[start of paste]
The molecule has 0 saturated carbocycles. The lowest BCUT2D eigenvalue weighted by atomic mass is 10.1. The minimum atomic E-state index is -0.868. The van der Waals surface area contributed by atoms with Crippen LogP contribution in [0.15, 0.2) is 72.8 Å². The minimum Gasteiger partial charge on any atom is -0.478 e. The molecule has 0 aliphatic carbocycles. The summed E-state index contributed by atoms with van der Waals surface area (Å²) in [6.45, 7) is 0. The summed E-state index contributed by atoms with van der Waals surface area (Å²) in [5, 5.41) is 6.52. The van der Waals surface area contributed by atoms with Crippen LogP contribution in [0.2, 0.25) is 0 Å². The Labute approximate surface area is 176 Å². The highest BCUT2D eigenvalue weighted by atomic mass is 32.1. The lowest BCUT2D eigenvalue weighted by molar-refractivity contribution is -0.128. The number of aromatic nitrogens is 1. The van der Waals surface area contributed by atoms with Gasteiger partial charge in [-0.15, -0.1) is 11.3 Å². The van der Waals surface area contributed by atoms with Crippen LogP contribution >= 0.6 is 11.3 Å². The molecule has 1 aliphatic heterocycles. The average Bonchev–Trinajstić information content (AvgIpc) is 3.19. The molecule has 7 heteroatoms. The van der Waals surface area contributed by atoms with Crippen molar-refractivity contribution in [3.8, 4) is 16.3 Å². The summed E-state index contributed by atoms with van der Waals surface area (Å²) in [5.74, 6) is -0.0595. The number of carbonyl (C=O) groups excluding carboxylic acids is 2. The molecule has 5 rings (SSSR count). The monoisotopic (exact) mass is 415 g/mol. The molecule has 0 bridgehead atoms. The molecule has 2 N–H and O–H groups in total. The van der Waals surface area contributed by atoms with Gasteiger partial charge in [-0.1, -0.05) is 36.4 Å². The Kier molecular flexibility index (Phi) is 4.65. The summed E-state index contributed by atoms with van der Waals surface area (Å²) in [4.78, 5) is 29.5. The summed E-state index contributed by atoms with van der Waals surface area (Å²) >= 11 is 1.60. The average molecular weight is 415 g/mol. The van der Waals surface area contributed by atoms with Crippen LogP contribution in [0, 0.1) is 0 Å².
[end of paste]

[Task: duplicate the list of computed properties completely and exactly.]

The molecule has 0 saturated carbocycles. The lowest BCUT2D eigenvalue weighted by atomic mass is 10.1. The minimum atomic E-state index is -0.868. The van der Waals surface area contributed by atoms with Crippen LogP contribution in [0.15, 0.2) is 72.8 Å². The minimum Gasteiger partial charge on any atom is -0.478 e. The molecule has 0 aliphatic carbocycles. The summed E-state index contributed by atoms with van der Waals surface area (Å²) in [6.45, 7) is 0. The summed E-state index contributed by atoms with van der Waals surface area (Å²) in [5, 5.41) is 6.52. The van der Waals surface area contributed by atoms with Crippen LogP contribution in [0.2, 0.25) is 0 Å². The Labute approximate surface area is 176 Å². The highest BCUT2D eigenvalue weighted by atomic mass is 32.1. The lowest BCUT2D eigenvalue weighted by molar-refractivity contribution is -0.128. The number of aromatic nitrogens is 1. The van der Waals surface area contributed by atoms with Gasteiger partial charge in [-0.15, -0.1) is 11.3 Å². The van der Waals surface area contributed by atoms with Crippen LogP contribution >= 0.6 is 11.3 Å². The molecule has 1 aliphatic heterocycles. The average Bonchev–Trinajstić information content (AvgIpc) is 3.19. The molecule has 7 heteroatoms. The van der Waals surface area contributed by atoms with Crippen molar-refractivity contribution in [3.8, 4) is 16.3 Å². The summed E-state index contributed by atoms with van der Waals surface area (Å²) in [5.74, 6) is -0.0595. The number of carbonyl (C=O) groups excluding carboxylic acids is 2. The molecule has 5 rings (SSSR count). The monoisotopic (exact) mass is 415 g/mol. The molecule has 0 bridgehead atoms. The molecule has 2 N–H and O–H groups in total. The van der Waals surface area contributed by atoms with Gasteiger partial charge in [-0.1, -0.05) is 36.4 Å². The Kier molecular flexibility index (Phi) is 4.65. The summed E-state index contributed by atoms with van der Waals surface area (Å²) in [4.78, 5) is 29.5. The summed E-state index contributed by atoms with van der Waals surface area (Å²) >= 11 is 1.60. The average molecular weight is 415 g/mol. The van der Waals surface area contributed by atoms with Crippen LogP contribution in [0, 0.1) is 0 Å².